Apple iPhone SE – Beyond launch

By : |March 22, 2016 0

I was eagerly awaiting Apple Inc’s new iPhone SE. Personally, I have never liked big screen phones or the phablet segment. I wanted a 4-inch screen from Apple and was super excited about March 21st event. But obviously, Apple did not launch iPhone SE for me. Apple Vice President, iPhone Product Marketing Greg Joswiak singled out China and India as target markets at the launch but market analysts believe that Apple might have miscalculated its move this time with a 4-inch phone.

Iphone SE has super specifications copy pasted from iPhone 6s, but its prospects in key markets like China and India may be limited by its diminutive size. Though the SE model comes with a relatively low price tag, emerging market like India has already shifted to phablets in this smartphone-driven digital age.

“If you see the older phone models, even though Apple is pushing them at lower price points, are selling less. The sales mix of Apple phones in the last two quarters (second half of 2015) in India is made up of 75-80 percent of the iPhone 6 and iPhone 6S,” said Niel Shah, research director at Counterpoint Technology Market Research based in Mumbai. “A 4-inch phone is a disappointing thing at Rs 30,000 in India. The addressable market is very small. It would have made sense if the device size is 4.7 or 5 inch.”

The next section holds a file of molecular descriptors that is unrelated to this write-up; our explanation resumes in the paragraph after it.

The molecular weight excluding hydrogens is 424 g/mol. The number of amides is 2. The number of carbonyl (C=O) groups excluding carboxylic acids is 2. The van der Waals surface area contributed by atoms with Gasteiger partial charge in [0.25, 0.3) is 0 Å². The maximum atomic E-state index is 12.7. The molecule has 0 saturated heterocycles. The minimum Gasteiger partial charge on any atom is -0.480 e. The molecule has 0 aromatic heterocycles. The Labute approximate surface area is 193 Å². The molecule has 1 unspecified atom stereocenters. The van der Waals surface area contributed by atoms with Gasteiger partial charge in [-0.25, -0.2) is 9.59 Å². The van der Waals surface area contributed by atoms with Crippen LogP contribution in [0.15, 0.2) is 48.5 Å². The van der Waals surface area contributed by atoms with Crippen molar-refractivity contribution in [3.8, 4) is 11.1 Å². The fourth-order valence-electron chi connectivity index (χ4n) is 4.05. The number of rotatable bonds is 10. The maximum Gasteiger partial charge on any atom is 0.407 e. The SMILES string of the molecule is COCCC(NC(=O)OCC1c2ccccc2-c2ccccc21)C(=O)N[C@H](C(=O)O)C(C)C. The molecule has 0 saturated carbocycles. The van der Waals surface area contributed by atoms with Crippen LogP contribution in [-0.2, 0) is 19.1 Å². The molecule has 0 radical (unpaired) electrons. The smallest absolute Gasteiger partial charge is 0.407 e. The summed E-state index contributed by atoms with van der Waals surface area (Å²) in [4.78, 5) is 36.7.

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He added that the majority of the low-end, $100 (roughly Rs. 6,800) phones have a five-inch display in India. The key reason is that smartphones today have to perform the dual role of the laptop and a phone.

Only 10 percent of smartphones sold in India at the end of December had a four-inch screen, according to Counterpoint, and Apple accounted for only two percent of overall smartphone shipments in India last year. And with nearly 70 percent of smartphones selling for less than $150 (roughly Rs. 10,200) in India, the iPhone SE’s roughly $400 price tag may still be out of reach for most buyers there.

China represents more than 25 percent of Apple’s revenues. But the Chinese market is not bringing as much growth as it did in the past and becoming more competitive than ever. For Ronan de Renesse, Lead Analyst at Ovum research firm, Apple must decrease the entry price of new iPhones to sustain growth in China. The iPhone SE offers very high specifications for a low price, which is essential to appeal to Chinese consumers.

But not everyone is convinced with the “low price-high specs” formulae. In China, analysts fear that iPhone SE could mirror the disappointing outcome of Apple’s iPhone 5c, which was launched as an affordable gadget three years ago. It was also less technologically advanced than the top phone at the time.

“The 5c was awful, no one wanted it. Everyone knew that if you bought it you had no money,” says Shanghai-based Shaun Rein, founder of China Market Research Group. “Just going cheap doesn’t mean it’ll do well,” he said.

Apple claims that it sold over 30 million 4-inch iPhones in the past one year, which is less than 15 percent of the company’s overall iPhone sales. While the company is offering incentives such as the latest processor, Apple Pay, a great camera and the latest software with the iPhone SE over the 5s and 4s, the small screen size might still remain a detriment to sales.

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